Huawei asks U.S. court to declare defense bill ‘unconstitutional’
HONG KONG (Reuters) – China’s Huawei Technologies Co Ltd has filed a motion for summary judgment in its lawsuit against the U.S. government, according to a court filing in the United States, in the telecoms equipment maker’s latest attempt to fight sanctions from Washington that threaten to push it out of global markets.
The motion filed late Tuesday in the U.S. District Court for the Eastern District of Texas asks to declare the 2019 National Defense Authorization Act (NDAA) unconstitutional, in an update to the lawsuit against the act that the Chinese company started in March.
The NDAA bill, passed into law by the U.S. Congress last summer, places a broad ban on federal agencies and their contractors from using Huawei equipment on national security grounds, citing the company’s ties with the Chinese government.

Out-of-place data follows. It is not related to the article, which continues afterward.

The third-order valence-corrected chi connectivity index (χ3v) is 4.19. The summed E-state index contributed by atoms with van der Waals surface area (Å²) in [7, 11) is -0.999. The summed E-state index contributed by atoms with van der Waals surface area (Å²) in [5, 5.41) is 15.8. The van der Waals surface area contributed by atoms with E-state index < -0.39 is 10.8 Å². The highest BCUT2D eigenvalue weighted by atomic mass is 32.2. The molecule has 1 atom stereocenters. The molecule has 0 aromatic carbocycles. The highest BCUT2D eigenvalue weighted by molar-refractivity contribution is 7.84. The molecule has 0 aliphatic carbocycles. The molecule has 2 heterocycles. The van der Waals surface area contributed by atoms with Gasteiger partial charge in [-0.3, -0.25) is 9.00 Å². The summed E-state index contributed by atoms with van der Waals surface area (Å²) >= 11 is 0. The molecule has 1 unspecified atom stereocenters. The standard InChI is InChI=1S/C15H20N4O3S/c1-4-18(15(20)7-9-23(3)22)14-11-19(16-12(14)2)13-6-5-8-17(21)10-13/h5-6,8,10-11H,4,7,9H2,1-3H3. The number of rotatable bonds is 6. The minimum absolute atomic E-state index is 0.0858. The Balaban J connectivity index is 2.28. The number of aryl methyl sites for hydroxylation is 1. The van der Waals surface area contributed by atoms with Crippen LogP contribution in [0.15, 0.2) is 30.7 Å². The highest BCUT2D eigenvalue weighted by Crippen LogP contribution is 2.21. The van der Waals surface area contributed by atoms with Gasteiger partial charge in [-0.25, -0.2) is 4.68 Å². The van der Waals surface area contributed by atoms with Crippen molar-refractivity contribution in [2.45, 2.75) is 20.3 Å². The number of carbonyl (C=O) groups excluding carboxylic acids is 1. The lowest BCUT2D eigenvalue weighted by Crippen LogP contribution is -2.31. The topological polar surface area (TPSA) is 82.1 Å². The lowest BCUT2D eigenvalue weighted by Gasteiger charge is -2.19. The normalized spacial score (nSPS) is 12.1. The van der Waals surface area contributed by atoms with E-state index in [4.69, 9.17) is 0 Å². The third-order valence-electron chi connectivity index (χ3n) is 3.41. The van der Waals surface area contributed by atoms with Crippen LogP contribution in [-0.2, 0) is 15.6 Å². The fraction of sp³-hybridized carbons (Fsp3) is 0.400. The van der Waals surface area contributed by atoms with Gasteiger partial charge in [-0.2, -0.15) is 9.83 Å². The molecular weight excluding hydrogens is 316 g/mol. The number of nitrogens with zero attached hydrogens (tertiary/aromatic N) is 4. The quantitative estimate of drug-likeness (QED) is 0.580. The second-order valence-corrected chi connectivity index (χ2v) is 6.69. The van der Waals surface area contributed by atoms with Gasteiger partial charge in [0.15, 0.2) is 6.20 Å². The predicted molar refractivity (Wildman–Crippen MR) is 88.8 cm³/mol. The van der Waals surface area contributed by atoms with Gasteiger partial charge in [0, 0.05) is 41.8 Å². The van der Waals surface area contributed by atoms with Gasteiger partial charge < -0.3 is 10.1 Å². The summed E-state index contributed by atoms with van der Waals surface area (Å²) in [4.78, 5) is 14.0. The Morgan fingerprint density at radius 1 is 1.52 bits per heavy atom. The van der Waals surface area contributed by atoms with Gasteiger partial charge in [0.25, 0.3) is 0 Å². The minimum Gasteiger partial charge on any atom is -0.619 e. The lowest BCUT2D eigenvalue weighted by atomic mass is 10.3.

Huawei has repeatedly denied it is controlled by the Chinese government, military or intelligence services.
The world’s largest telecom network gear maker has since faced even greater sanctions as the U.S. commerce department on May 16 put the firm on a trade blacklist that bans companies from doing business with Huawei, in a move which immediately disrupted the global tech sector.
The ban comes amid an escalating trade dispute between the world’s two biggest economies.
Huawei, which has been given a 90-day reprieve from the ban, has denied that its products pose a security threat and protested Washington’s attempts to limit its business.
Song Liuping, Huawei’s chief legal officer, wrote in the Wall Street Journal on Monday that the law is a violation of due process as it “directly and permanently applies to Huawei without opportunity for rebuttal or escape”.
“This is the tyranny of ‘trial by legislature’ that the U.S. Constitution prohibits,” Song wrote.
Reporting by Sijia Jiang; Additional reporting by Rishika Chatterjee; Editing by Christopher Cushing and Sherry Jacob-Phillips